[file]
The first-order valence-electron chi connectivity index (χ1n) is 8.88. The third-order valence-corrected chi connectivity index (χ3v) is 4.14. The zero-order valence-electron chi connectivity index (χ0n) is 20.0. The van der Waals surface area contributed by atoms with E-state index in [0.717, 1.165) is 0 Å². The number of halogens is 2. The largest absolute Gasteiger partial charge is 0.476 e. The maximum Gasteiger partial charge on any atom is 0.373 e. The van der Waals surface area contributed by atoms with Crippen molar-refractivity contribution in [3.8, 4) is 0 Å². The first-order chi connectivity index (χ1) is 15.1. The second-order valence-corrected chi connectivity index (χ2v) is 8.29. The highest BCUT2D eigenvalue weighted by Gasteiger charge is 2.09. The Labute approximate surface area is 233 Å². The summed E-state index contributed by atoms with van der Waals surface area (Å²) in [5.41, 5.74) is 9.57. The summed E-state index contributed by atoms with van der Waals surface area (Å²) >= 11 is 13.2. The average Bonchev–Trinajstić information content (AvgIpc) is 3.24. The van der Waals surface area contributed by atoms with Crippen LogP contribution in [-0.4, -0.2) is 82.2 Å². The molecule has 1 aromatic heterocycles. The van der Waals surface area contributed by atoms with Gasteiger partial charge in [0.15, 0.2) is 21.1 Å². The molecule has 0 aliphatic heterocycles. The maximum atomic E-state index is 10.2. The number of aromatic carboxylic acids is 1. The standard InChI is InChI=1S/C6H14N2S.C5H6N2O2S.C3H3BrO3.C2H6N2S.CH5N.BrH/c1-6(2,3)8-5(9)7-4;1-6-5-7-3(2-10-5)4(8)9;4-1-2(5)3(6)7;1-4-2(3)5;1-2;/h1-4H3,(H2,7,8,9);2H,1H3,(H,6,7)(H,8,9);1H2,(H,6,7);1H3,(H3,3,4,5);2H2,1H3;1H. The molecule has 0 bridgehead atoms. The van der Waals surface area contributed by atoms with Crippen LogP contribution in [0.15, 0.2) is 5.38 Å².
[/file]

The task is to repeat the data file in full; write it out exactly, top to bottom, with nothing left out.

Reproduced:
The first-order valence-electron chi connectivity index (χ1n) is 8.88. The third-order valence-corrected chi connectivity index (χ3v) is 4.14. The zero-order valence-electron chi connectivity index (χ0n) is 20.0. The van der Waals surface area contributed by atoms with E-state index in [0.717, 1.165) is 0 Å². The number of halogens is 2. The largest absolute Gasteiger partial charge is 0.476 e. The maximum Gasteiger partial charge on any atom is 0.373 e. The van der Waals surface area contributed by atoms with Crippen molar-refractivity contribution in [3.8, 4) is 0 Å². The first-order chi connectivity index (χ1) is 15.1. The second-order valence-corrected chi connectivity index (χ2v) is 8.29. The highest BCUT2D eigenvalue weighted by Gasteiger charge is 2.09. The Labute approximate surface area is 233 Å². The summed E-state index contributed by atoms with van der Waals surface area (Å²) in [5.41, 5.74) is 9.57. The summed E-state index contributed by atoms with van der Waals surface area (Å²) >= 11 is 13.2. The average Bonchev–Trinajstić information content (AvgIpc) is 3.24. The van der Waals surface area contributed by atoms with Crippen LogP contribution in [-0.4, -0.2) is 82.2 Å². The molecule has 1 aromatic heterocycles. The van der Waals surface area contributed by atoms with Gasteiger partial charge in [0.15, 0.2) is 21.1 Å². The molecule has 0 aliphatic heterocycles. The maximum atomic E-state index is 10.2. The number of aromatic carboxylic acids is 1. The standard InChI is InChI=1S/C6H14N2S.C5H6N2O2S.C3H3BrO3.C2H6N2S.CH5N.BrH/c1-6(2,3)8-5(9)7-4;1-6-5-7-3(2-10-5)4(8)9;4-1-2(5)3(6)7;1-4-2(3)5;1-2;/h1-4H3,(H2,7,8,9);2H,1H3,(H,6,7)(H,8,9);1H2,(H,6,7);1H3,(H3,3,4,5);2H2,1H3;1H. The molecule has 0 bridgehead atoms. The van der Waals surface area contributed by atoms with Crippen LogP contribution in [0.15, 0.2) is 5.38 Å².